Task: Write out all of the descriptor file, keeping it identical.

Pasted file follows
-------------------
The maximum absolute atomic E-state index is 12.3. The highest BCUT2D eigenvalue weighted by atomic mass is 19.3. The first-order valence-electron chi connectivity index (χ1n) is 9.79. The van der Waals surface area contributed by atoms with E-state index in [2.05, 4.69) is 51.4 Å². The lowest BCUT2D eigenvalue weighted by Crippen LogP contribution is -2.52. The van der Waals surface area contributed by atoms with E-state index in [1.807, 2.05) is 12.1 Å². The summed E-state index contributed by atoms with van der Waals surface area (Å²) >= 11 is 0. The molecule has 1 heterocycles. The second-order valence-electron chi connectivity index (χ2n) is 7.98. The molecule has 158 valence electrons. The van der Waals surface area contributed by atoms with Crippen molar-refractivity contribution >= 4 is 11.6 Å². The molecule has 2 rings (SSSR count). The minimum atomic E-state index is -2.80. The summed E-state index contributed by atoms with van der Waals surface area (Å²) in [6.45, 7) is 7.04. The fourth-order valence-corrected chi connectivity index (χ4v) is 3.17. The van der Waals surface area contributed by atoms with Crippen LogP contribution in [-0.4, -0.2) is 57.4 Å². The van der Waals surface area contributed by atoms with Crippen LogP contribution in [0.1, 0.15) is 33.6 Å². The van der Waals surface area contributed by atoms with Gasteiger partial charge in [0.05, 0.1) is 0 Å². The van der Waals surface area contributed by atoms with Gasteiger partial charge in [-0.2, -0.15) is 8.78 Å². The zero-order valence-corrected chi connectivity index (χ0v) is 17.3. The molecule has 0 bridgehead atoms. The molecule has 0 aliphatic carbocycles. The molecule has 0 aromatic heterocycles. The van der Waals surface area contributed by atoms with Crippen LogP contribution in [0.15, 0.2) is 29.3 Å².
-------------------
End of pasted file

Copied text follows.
The maximum absolute atomic E-state index is 12.3. The highest BCUT2D eigenvalue weighted by atomic mass is 19.3. The first-order valence-electron chi connectivity index (χ1n) is 9.79. The van der Waals surface area contributed by atoms with E-state index in [2.05, 4.69) is 51.4 Å². The lowest BCUT2D eigenvalue weighted by Crippen LogP contribution is -2.52. The van der Waals surface area contributed by atoms with E-state index in [1.807, 2.05) is 12.1 Å². The summed E-state index contributed by atoms with van der Waals surface area (Å²) >= 11 is 0. The molecule has 1 heterocycles. The second-order valence-electron chi connectivity index (χ2n) is 7.98. The molecule has 158 valence electrons. The van der Waals surface area contributed by atoms with Crippen molar-refractivity contribution >= 4 is 11.6 Å². The molecule has 2 rings (SSSR count). The minimum atomic E-state index is -2.80. The summed E-state index contributed by atoms with van der Waals surface area (Å²) in [6.45, 7) is 7.04. The fourth-order valence-corrected chi connectivity index (χ4v) is 3.17. The van der Waals surface area contributed by atoms with Crippen LogP contribution in [-0.4, -0.2) is 57.4 Å². The van der Waals surface area contributed by atoms with Crippen LogP contribution in [0.1, 0.15) is 33.6 Å². The van der Waals surface area contributed by atoms with Gasteiger partial charge in [0.05, 0.1) is 0 Å². The van der Waals surface area contributed by atoms with Gasteiger partial charge in [-0.2, -0.15) is 8.78 Å². The zero-order valence-corrected chi connectivity index (χ0v) is 17.3. The molecule has 0 bridgehead atoms. The molecule has 0 aliphatic carbocycles. The molecule has 0 aromatic heterocycles. The van der Waals surface area contributed by atoms with Crippen LogP contribution in [0.15, 0.2) is 29.3 Å².